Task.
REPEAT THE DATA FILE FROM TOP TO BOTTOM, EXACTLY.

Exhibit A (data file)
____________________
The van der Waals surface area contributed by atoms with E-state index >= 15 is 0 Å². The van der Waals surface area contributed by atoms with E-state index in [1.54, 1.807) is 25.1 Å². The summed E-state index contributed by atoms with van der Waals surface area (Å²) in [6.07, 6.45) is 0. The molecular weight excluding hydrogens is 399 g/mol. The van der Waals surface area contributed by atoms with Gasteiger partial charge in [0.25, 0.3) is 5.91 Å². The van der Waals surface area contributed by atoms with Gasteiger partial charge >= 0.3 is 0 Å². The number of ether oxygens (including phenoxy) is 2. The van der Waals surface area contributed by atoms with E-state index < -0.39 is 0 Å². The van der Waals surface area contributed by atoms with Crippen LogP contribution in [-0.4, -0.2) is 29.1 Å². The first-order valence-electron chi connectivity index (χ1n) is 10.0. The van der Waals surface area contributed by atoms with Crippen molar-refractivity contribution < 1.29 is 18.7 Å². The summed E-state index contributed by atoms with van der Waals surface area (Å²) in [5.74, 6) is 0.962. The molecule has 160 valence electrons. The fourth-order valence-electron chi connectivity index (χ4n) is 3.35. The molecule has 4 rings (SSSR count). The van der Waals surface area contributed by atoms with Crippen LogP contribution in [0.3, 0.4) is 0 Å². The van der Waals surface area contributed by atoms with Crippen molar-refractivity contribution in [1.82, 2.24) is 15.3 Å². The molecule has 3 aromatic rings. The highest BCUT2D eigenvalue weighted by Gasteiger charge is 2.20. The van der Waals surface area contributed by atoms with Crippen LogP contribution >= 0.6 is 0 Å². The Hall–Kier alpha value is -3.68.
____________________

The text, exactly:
The van der Waals surface area contributed by atoms with E-state index >= 15 is 0 Å². The van der Waals surface area contributed by atoms with E-state index in [1.54, 1.807) is 25.1 Å². The summed E-state index contributed by atoms with van der Waals surface area (Å²) in [6.07, 6.45) is 0. The molecular weight excluding hydrogens is 399 g/mol. The van der Waals surface area contributed by atoms with Gasteiger partial charge in [0.25, 0.3) is 5.91 Å². The van der Waals surface area contributed by atoms with Gasteiger partial charge >= 0.3 is 0 Å². The number of ether oxygens (including phenoxy) is 2. The van der Waals surface area contributed by atoms with E-state index < -0.39 is 0 Å². The van der Waals surface area contributed by atoms with Crippen LogP contribution in [-0.4, -0.2) is 29.1 Å². The first-order valence-electron chi connectivity index (χ1n) is 10.0. The van der Waals surface area contributed by atoms with Crippen molar-refractivity contribution < 1.29 is 18.7 Å². The summed E-state index contributed by atoms with van der Waals surface area (Å²) in [5.74, 6) is 0.962. The molecule has 160 valence electrons. The fourth-order valence-electron chi connectivity index (χ4n) is 3.35. The molecule has 4 rings (SSSR count). The van der Waals surface area contributed by atoms with Crippen LogP contribution in [0.3, 0.4) is 0 Å². The van der Waals surface area contributed by atoms with Crippen molar-refractivity contribution in [1.82, 2.24) is 15.3 Å². The molecule has 3 aromatic rings. The highest BCUT2D eigenvalue weighted by Gasteiger charge is 2.20. The van der Waals surface area contributed by atoms with Crippen LogP contribution >= 0.6 is 0 Å². The Hall–Kier alpha value is -3.68.